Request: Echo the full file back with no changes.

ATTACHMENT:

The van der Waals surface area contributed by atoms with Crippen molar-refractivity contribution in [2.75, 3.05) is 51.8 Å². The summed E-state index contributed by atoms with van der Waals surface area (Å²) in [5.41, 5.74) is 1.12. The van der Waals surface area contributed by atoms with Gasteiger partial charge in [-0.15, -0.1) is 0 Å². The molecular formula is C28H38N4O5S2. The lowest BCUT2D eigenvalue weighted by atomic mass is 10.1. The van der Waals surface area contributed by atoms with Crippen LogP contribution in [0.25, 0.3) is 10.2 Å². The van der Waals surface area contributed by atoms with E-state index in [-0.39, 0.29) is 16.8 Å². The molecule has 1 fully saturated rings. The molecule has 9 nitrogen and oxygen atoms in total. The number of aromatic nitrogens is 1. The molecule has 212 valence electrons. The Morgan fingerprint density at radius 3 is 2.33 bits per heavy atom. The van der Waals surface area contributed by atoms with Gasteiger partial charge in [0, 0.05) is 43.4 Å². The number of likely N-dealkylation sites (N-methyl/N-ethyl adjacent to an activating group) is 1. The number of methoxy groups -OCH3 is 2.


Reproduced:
The van der Waals surface area contributed by atoms with Crippen molar-refractivity contribution in [2.75, 3.05) is 51.8 Å². The summed E-state index contributed by atoms with van der Waals surface area (Å²) in [5.41, 5.74) is 1.12. The van der Waals surface area contributed by atoms with Gasteiger partial charge in [-0.15, -0.1) is 0 Å². The molecular formula is C28H38N4O5S2. The lowest BCUT2D eigenvalue weighted by atomic mass is 10.1. The van der Waals surface area contributed by atoms with Crippen LogP contribution in [0.25, 0.3) is 10.2 Å². The van der Waals surface area contributed by atoms with E-state index in [-0.39, 0.29) is 16.8 Å². The molecule has 1 fully saturated rings. The molecule has 9 nitrogen and oxygen atoms in total. The number of aromatic nitrogens is 1. The molecule has 212 valence electrons. The Morgan fingerprint density at radius 3 is 2.33 bits per heavy atom. The van der Waals surface area contributed by atoms with Gasteiger partial charge in [0, 0.05) is 43.4 Å². The number of likely N-dealkylation sites (N-methyl/N-ethyl adjacent to an activating group) is 1. The number of methoxy groups -OCH3 is 2.